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3.3.OSp(1,1 j 2) 35 andscaletransformation,respectively,withrespecttoth ecoordinate x (i.e.,the conformalgroupin1anticommutingdimension). Fromthegaugegenerators G i ,whichactononlythephysicalvariables,wecan deneIGL(1)-invariantgeneralizationswhichtransforma lso C ,astheadjointrepresentation: b G i = ( Q; @ @C i ) = G i + C j f ji k @ @C k : (3 : 2 : 13) The b G 'saregauge-xedversionsofthegaugegenerators G Typesofgaugesforrst-quantizedtheorieswillbediscuss edinchapt.5forparticlesandchapt.6andsect.8.3forstrings.Gaugexingfor generaleldtheories usingBRSTwillbedescribedinsect.4.4,andforclosedstri ngeldtheoryinsect. 11.1.IGL(1)algebraswillbeusedforderivinggeneralgaug e-invariantfreeactionsin sect.4.2.Thealgebrawillbederivedfromrst-quantizati onfortheparticleinsect. 5.2andforthestringinsect.8.1.However,inthenextsecti onwe'llndthatIGL(1) canalwaysbederivedasasubgroupofOSp(1,1 j 2),whichcanbederivedinamore generalwaythanbyrst-quantization.3.3.OSp(1,1 j 2) AlthoughtheIGL(1)algebraissucientforquantizationin arbitrarygauges,in thefollowingsectionwewillndthelargerOSp(1,1 j 2)algebrausefulfortheBRST1 formalism,sowegiveaderivationhereforBRST2andagainge neralizetoarbitrary BRST.ThebasicideaistointroduceasecondBRST,\antiBRST ,"correspondingto theantighost.Wethereforerepeattheprocedureof(3.2.17)with2anticommuting coordinates[3.11]bysimplylettingtheindex runover2values(cf.sect.2.6).The solutionto(3.2.2)isnow F a =0 p A a =[ r a ;A ] ; F =0 p A = 1 2 f A ;A g iC B ; r =0 p = A ;(3 : 3 : 1 a ) where A nowincludesbothghostandantighost.Theappearanceofthe NLeldis duetotheambiguityintheconstraint F = p ( A ) + .Theremaining(anti)BRST transformationthenfollowsfromfurtherdierentiation: f p ;p g A r =0 p B = 1 2 [ A ;B ]+ i 1 12 h A ; f A ;A g i : (3 : 3 : 1 b )

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36 3.GENERALBRST Thegeneralizationof(3.2.6a)isthen[3.12],dening Q ( j )=( @ ) j (andrenaming C = A ), Q = C i G i + 1 2 C j C i f ij k @ @C k B i @ @C i + 1 2 C j B i f ij k @ @B k 1 12 C k C j C i f ij l f lk m @ @B m ; (3 : 3 : 2) andof(3.2.12a)is J = C i ( @ @C i ) ; (3 : 3 : 3) where()meansindexsymmetrization.Theseoperatorsforma nISp(2)algebra consistingofthetranslations Q androtations J onthecoordinates x : f Q ;Q g =0 ; [ J ;Q r ]= C r ( Q ) ; [ J ;J r ]= C ( r ( J ) ) : (3 : 3 : 4) InordertorelatetotheIGL(1)formalism,wewrite Q =( Q; e Q ) ;C =( C; e C ) ;J = J + iJ 3 iJ 3 J ; (3 : 3 : 5) andmaketheunitarytransformation lnU = 1 2 C j e C i f ij k i @ @B k : (3 : 3 : 6) Then UQU 1 is Q of(3.2.6a)and UJ 3 U 1 = J 3 is J 3 of(3.2.12a).However,whereas thereisanarbitrarinessintheIGL(1)algebrainredening J 3 byaconstant,there isnosuchambiguityintheOSp(1,1 j 2)algebra(sinceitis\simple"). UnliketheIGLcase,theNLeldsnowareanessentialpartoft healgebra. Consequently,thealgebracanbeenlargedtoOSp(1,1 j 2)[3.7]: J = Q ;J + =2 C i @ @B i ; J = C i ( @ @C i ) ;J + =2 B i @ @B i + C i @ @C i ; (3 : 3 : 7) with Q asin(3.3.2),satisfy [ J ;J r ]= C ( r ( J ) ) ; [ J ;J r ]= C r ( J ) ; f J ;J + g = C J + J ;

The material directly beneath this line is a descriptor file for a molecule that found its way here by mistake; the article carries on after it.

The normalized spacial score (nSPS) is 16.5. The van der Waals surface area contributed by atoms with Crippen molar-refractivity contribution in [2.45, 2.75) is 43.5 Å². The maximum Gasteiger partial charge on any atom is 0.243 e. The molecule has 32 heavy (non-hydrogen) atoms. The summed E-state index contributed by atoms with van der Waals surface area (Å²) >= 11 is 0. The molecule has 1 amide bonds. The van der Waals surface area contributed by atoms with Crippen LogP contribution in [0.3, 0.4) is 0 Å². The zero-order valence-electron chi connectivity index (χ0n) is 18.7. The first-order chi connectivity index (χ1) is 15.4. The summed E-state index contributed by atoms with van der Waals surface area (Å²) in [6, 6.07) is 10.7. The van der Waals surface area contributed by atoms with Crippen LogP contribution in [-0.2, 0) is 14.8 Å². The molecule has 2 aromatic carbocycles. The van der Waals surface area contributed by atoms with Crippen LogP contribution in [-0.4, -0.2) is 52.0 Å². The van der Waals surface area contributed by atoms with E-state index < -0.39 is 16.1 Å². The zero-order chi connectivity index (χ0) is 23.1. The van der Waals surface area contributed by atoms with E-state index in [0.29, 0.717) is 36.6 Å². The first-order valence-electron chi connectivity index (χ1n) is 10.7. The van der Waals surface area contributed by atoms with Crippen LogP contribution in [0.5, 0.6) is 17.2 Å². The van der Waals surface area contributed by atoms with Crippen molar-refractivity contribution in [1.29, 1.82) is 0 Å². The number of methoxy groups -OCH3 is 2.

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3.3.OSp(1,1 j 2) 37 [ J + ;J ]= J ; rest =0 : (3 : 3 : 8) Thisgroupistheconformalgroupfor x ,withtheISp(2)subgroupbeingthecorrespondingPoincare(orEuclidean)subgroup: J = @ ;J + =2 x 2 @ + x M + x d J = x ( @ ) + M ;J + = x @ + d : (3 : 3 : 9) (WedenethesquareofanSp(2)spinoras( x ) 2 1 2 x x .) J arethetranslations, J theLorentztransformations(rotations), J + thedilatations,and J + the conformalboosts.Asaresultofconstraintsanalogousto(3 .3.1a),thetranslations arerealizednonlinearlyin(3.3.7)insteadoftheboosts.T hisshouldbecompared withtheusualconformalgroup(2.2.4).Theactionofthegen erators(3.3.9)have beenchosentohavetheoppositesignofthoseof(3.3.8),sin ceitisacoordinaterepresentationinsteadofaeldrepresentation(seesect.2.2 ).Inlatersectionswewill actuallybeapplying(3.3.7)tocoordinates,andhence(3.3 .9)shouldbeconsidereda \zeroth-quantized"formalism. Fromthegaugegenerators G i ,wecandeneOSp(1,1 j 2)-invariantgeneralizations whichtransformalso C and B ,asadjointrepresentations: b G i = 1 2 ( J ; J ; @ @B i #) = G i + C j f ji k @ @C k + B j f ji k @ @B k : (3 : 3 : 10) The b G 'saretheOSp(1,1 j 2)generalizationoftheoperators(3.2.13). TheOSp(1,1 j 2)algebra(3.3.7)canbeextendedtoaninhomogeneousalgeb ra IOSp(1,1 j 2)whenoneofthegenerators,whichwedenoteby G 0 ,isdistinguished [3.13].Wethendene p + = s 2 i @ @B 0 ; p = 1 p + i @ @C 0 + 1 2 C i f i 0 j @ @B j ; p = 1 p + i b G 0 + p 2 : (3 : 3 : 11) (The i indicesstillincludethevalue0.) b G 0 isthentheIOSp(1,1 j 2)invariant i 1 2 (2 p + p + p p ).Thisalgebraisusefulforconstructinggaugeeldtheory forclosedstrings.